This week for our family field trip we got on our bikes and went cycling in Mui Wo. If you missed last time, we were were field tripping with the best of them at Lake Egret Nature Park, near Tai Po in the New Territories and you can read about our experience here.
This week the intrepid field-trippers were: one mum and dad celebrating their 6th year wedding anniversary (don’t worry, we weren’t relying on this as our sole celebration – we’d been out the night before!) with one 3 year old thirsty for action on a lacklustre Sunday morning. Once again the weather was somewhat inclement but being British and therefore never put off by black clouds looming, we put our best feet forward and headed down to Central Pier 6 to catch the ferry to Mui Wo for a spot of cycling. If you’re a family field trip regular, you’ll know that we’re quite partial to some time in the saddle, and our last foray into the world of family cycling was in Shatin.
So, how did Mui Wo compare to the cycling paths of Shatin?
Hits: We were greeted with island living and definitely a more laid back vibe than Shatin so it makes for a great escape from the stress and the strain of city living. As soon as you step off the ferry you can feel and see that Mui Wo follows a different beat to the city. There are several cycling shops to choose from and lots of different cycling routes to choose. It’s also pretty easy to find your way around. We chose to cycle along the beach path (a good option as it was pretty flat) taking in some good scenery en route and even a playground. Not many cars and safe (apart from when you have a big bus breathing down your neck as you’re pootling around the village roundabout on your ancient tricycle). It only takes about 5 minutes to get out of the centre of Mui Wo and then it’s pretty much pedestrian walkways and cycle paths – so pretty safe. Bikes are cheap to hire and best of all it gets you and your kids out and about in the fresh(ish) air. It’s also good fun – we laughed a lot and also provided much entertainment for the locals on our “BMW” three-wheeler. We particularly enjoyed the beach; Mui Wo is popular for it’s not-so-populated beach, and it didn’t disappoint… we practically had the beach to ourselves and on the way back our little girl couldn’t wait to jump in the sea for a cool down and play in the sand (although this could have been something to do with her Dad’s driving, as we did end up in a hedge at one point). If you prefer to pedal on water, there are also pedalos for hire from outside the Silvermine Beach Resort, which also might make for a good coffee stop although we didn’t try it.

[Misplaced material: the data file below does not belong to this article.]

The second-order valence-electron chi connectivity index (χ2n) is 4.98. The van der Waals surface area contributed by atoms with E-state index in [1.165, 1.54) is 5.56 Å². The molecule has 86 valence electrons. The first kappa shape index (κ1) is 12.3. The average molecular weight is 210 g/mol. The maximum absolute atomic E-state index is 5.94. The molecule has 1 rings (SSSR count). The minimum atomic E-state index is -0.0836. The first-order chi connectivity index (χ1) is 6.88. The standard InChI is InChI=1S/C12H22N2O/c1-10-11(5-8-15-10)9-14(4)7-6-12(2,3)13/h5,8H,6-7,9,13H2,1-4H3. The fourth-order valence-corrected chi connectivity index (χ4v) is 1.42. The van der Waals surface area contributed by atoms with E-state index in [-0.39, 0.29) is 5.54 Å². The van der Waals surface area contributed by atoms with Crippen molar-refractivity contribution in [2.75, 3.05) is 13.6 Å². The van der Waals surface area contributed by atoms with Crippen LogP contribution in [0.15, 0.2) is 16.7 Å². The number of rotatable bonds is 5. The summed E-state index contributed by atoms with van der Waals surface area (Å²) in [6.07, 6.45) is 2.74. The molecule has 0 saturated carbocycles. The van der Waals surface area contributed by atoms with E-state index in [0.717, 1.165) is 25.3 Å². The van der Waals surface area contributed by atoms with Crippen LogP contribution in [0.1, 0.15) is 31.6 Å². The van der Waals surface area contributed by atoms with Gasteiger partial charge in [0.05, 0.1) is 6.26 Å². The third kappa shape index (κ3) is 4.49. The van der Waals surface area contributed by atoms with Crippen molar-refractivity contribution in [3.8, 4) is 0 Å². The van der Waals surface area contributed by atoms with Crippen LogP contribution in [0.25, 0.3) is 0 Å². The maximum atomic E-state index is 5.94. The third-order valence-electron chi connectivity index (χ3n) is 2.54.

Another suggested route is to pick up the Mui Wo Rural Committee Road which leads away from the beach and aim for the Silvermine Waterfall and Silvermine Cave taking in the Man Mo Temple on the way.
Misses: some of the bike shops were closed on Sunday morning, even though the shop signage stated open daily, so it might be a good idea to phone ahead to check opening times if you’re planning a Sunday outing. Bikes Mui Wo and the Friendly Bike Shop were open on a Sunday morning (after 10am), but choices were limited as to the options for a 3 year old. We ended up on a tricycle from Bikes Mui Wo which although provided much hilarity for Gracie and I, as hubby had to pedal very hard to get us going. On reflection we would have preferred a bike with a child seat, but these were not stocked by either store. There also seemed to be only one tricycle as well, so it could be first come first served. As is often the case it can be a bit of a lottery as to the quality of bike you get… let’s just say our tricycle had been around the block a fair few number of times and had a pretty flat front tyre. When we asked to have this pumped up, the shop owner assured us it was supposed to be that flat for optimum performance… hmm. As always when hiring bikes, check the brakes and gears and make sure the seat is secure by having a cycle up and down before you set off.
Need to know before you go: bike shops may be closed on Sunday mornings. Don’t forget swimsuits, towels, sunscreen and insect repellent if you plan to enjoy the beach.
Bite to eat: There are quite a few eating options in Mui Wo, mainly clustered around the ferry terminal. We liked the delicious thin crust pizzas at The Kitchen, but the other food was a bit oily for my liking. Other places to try include Café Paradiso (although it’s pretty small so you may struggle to get a table); the China Bear Pub; and the Bahce Turkish Restaurant. There’s also a McDonalds and a Park N Shop as you get off the ferry so you could buy picnic goodies if you’d prefer.
Friendly Bike Shop, Shop B, 13 Mui Wo Ferry Pier Road, Mui Wo, Lantau, Hong Kong. Tel: 2984 2278. Open daily 10am-7pm except Tuesdays.
Bikes Mui Wo, opposite Park N Shop, Mui Wo, Lantau, Hong Kong. Tel: 2134 1234. Open daily 10am-7pm.
Merida Bike Shop, Shop 14, Mui Wo Centre, 1 Ngan Wan Road, Mui Wo, Lantau, Hong Kong. Tel: 2984 9761.
Getting there: Take the ferry from Central Pier No.6 to Mui Wo and Lantau Island. Ferry time is 30 minutes (fast ferry) and 50 minutes (ordinary ferry)